Prenatal exposure to ethanol in rodents (equivalent to the 1st and 2nd trimesters of human pregnancy), has been shown to induce structural and functional changes in the CA3 sub-region. Gestational exposure to ethanol triggered the formation of a hypertrophic infra-pyramidal mossy fiber bundle in the CA3 sub-region [5, 6]. A reduction in 3H-vinlidene kainate binding sites was demonstrated in the CA3 stratum lucidum of the ventral hippocampus from 45 day-old rat offspring exposed to ethanol during fetal development [7]. Using electron microscopy, Tanaka et al [8] showed that prenatal ethanol exposure decreases the number of synapses in the CA3 sub-region at gestational day 21. Studies suggest that exposure during periods equivalent to the human 3rd trimester of pregnancy can have even more significant effects on this hippocampal sub-region. West and Hamre [9] reported that exposure to ethanol between postnatal day (P) 1 and P10 was associated with the presence of aberrant intra-pyramidal and infra-pyramidal mossy fibers across the CA3 sub-region. Binge-like ethanol exposure during P4-P10 (but not gestational days 1–20) decreased the number and density of pyramidal cells in this sub-region [10, 11]. A similar finding was reported by Miki et al [12] who detected a reduction in CA3 pyramidal neuron number in rats exposed to ethanol between P10 and P15. However, it is noteworthy that studies using both guinea pigs and rats have failed to detect alterations in the number of pyramidal neurons in this hippocampal sub-region [13, 14]. Therefore, several studies have investigated the possibility that developmental ethanol exposure impairs the function of CA3 neurons rather than affecting their morphology.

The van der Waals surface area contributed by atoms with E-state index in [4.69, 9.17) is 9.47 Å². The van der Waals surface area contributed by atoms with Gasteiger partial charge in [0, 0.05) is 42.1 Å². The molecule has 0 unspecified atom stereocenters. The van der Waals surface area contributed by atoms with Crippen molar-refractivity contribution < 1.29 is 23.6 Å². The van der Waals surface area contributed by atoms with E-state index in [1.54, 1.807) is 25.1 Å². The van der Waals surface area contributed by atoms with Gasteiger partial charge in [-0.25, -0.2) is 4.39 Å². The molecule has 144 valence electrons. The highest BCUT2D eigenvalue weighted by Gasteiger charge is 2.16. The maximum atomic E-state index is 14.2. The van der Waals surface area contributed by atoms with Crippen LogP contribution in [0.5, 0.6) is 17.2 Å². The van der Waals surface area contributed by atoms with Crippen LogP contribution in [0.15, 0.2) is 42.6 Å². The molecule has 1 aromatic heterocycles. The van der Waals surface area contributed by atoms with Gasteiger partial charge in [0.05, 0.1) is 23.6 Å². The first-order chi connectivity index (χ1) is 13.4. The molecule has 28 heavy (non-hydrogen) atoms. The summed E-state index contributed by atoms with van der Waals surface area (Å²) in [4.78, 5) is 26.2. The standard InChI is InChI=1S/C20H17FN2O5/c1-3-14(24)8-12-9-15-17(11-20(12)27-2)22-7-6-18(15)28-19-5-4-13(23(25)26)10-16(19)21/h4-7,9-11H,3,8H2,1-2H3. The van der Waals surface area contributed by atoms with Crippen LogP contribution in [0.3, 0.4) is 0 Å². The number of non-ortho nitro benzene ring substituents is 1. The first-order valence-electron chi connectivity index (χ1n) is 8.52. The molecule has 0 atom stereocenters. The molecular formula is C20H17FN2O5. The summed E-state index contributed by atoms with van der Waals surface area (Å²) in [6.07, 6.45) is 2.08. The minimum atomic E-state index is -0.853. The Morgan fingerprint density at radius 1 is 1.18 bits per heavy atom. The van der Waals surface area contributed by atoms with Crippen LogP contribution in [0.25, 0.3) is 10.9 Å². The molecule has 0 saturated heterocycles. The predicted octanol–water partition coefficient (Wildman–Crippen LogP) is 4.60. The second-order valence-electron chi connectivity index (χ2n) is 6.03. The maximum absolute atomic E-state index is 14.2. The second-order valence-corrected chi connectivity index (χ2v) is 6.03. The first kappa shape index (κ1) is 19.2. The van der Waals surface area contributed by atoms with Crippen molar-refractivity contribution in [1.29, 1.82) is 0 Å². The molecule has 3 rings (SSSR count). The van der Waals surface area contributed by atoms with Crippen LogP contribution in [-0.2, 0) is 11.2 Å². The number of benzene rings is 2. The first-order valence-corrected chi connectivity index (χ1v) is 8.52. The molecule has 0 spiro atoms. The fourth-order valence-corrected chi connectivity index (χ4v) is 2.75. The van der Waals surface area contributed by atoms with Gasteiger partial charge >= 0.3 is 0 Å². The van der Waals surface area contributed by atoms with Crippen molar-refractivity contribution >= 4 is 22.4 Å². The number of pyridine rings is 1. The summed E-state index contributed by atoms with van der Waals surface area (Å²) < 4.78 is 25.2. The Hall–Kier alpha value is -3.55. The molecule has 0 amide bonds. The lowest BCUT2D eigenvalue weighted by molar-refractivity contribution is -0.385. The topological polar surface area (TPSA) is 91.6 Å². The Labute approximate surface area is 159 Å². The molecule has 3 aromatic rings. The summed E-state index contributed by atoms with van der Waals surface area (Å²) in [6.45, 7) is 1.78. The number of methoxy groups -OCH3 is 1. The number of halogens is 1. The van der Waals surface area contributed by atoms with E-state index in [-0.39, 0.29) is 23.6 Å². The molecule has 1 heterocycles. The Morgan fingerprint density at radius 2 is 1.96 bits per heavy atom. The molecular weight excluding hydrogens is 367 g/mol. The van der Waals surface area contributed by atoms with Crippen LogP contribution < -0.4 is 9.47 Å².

An electrophysiological study with 50–70 day-old offspring from rats exposed to ethanol throughout gestation reported a reduction in the frequency of high potassium-induced epileptiform bursts in the CA3 stratum radiatum [15]. Galindo et al [16] found that acute ethanol exposure increased network-driven giant depolarizing potentials in CA3 pyramidal neurons from neonatal rats, an effect that is likely a consequence of increased GABAA receptor-mediated excitatory synaptic transmission. It was also demonstrated that these immature neurons do not develop tolerance to this effect of ethanol [17]. Acute and repeated ethanol exposure between P2 and P6 was shown to inhibit brain-derived neurotrophic factor (BDNF)- and L-type voltage-gated Ca2+ channel (L-VGCC)-dependent long-term potentiation of GABAA receptor-mediated spontaneous postsynaptic currents in CA3 pyramidal neurons [18]. BDNF/L-VGCC-dependent plasticity mechanisms are thought to play a role in the stabilization of both GABAergic and glutamatergic synapses in developing hippocampal neurons [1921]. Based on these findings, we hypothesized that the ethanol-induced alterations of BDNF/L-VGCC-dependent synaptic plasticity result in a persistent reduction in both GABAergic and glutamatergic synaptic currents in CA3 pyramidal neurons. To test this hypothesis, we exposed neonatal rats to ethanol from P3–P5 and measured GABAA receptor- and AMPA receptor-dependent spontaneous postsynaptic currents at P13–P17 using patch-clamp slice electrophysiological techniques.

Results